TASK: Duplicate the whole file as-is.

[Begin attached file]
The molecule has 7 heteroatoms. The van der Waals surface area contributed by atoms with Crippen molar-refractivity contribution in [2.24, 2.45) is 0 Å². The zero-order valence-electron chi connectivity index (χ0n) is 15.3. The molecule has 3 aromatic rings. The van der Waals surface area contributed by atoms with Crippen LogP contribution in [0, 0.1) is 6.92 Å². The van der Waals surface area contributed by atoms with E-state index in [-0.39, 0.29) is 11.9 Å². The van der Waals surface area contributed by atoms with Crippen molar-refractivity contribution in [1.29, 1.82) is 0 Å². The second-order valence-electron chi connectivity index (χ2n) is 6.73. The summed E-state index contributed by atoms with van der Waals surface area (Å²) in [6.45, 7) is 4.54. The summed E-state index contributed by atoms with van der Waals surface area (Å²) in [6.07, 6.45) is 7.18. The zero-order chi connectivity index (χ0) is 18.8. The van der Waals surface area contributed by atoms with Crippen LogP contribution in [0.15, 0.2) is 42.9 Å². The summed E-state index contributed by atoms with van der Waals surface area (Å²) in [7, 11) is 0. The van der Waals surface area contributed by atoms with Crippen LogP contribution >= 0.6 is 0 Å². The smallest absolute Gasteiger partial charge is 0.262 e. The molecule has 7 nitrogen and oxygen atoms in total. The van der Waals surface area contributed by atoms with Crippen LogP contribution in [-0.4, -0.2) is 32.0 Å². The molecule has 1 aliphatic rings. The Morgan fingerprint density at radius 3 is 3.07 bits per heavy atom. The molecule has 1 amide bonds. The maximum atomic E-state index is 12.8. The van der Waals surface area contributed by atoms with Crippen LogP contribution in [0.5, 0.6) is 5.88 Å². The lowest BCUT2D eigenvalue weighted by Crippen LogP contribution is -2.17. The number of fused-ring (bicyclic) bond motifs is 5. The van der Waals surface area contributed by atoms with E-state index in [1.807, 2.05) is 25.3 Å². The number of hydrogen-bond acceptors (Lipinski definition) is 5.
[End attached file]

The molecule has 7 heteroatoms. The van der Waals surface area contributed by atoms with Crippen molar-refractivity contribution in [2.24, 2.45) is 0 Å². The zero-order valence-electron chi connectivity index (χ0n) is 15.3. The molecule has 3 aromatic rings. The van der Waals surface area contributed by atoms with Crippen LogP contribution in [0, 0.1) is 6.92 Å². The van der Waals surface area contributed by atoms with E-state index in [-0.39, 0.29) is 11.9 Å². The van der Waals surface area contributed by atoms with Crippen molar-refractivity contribution in [1.29, 1.82) is 0 Å². The second-order valence-electron chi connectivity index (χ2n) is 6.73. The summed E-state index contributed by atoms with van der Waals surface area (Å²) in [6.45, 7) is 4.54. The summed E-state index contributed by atoms with van der Waals surface area (Å²) in [6.07, 6.45) is 7.18. The zero-order chi connectivity index (χ0) is 18.8. The van der Waals surface area contributed by atoms with Crippen LogP contribution in [0.15, 0.2) is 42.9 Å². The summed E-state index contributed by atoms with van der Waals surface area (Å²) in [7, 11) is 0. The van der Waals surface area contributed by atoms with Crippen LogP contribution >= 0.6 is 0 Å². The smallest absolute Gasteiger partial charge is 0.262 e. The molecule has 7 nitrogen and oxygen atoms in total. The van der Waals surface area contributed by atoms with Crippen LogP contribution in [-0.4, -0.2) is 32.0 Å². The molecule has 1 aliphatic rings. The Morgan fingerprint density at radius 3 is 3.07 bits per heavy atom. The molecule has 1 amide bonds. The maximum atomic E-state index is 12.8. The van der Waals surface area contributed by atoms with Crippen LogP contribution in [0.5, 0.6) is 5.88 Å². The lowest BCUT2D eigenvalue weighted by Crippen LogP contribution is -2.17. The number of fused-ring (bicyclic) bond motifs is 5. The van der Waals surface area contributed by atoms with E-state index in [1.807, 2.05) is 25.3 Å². The number of hydrogen-bond acceptors (Lipinski definition) is 5.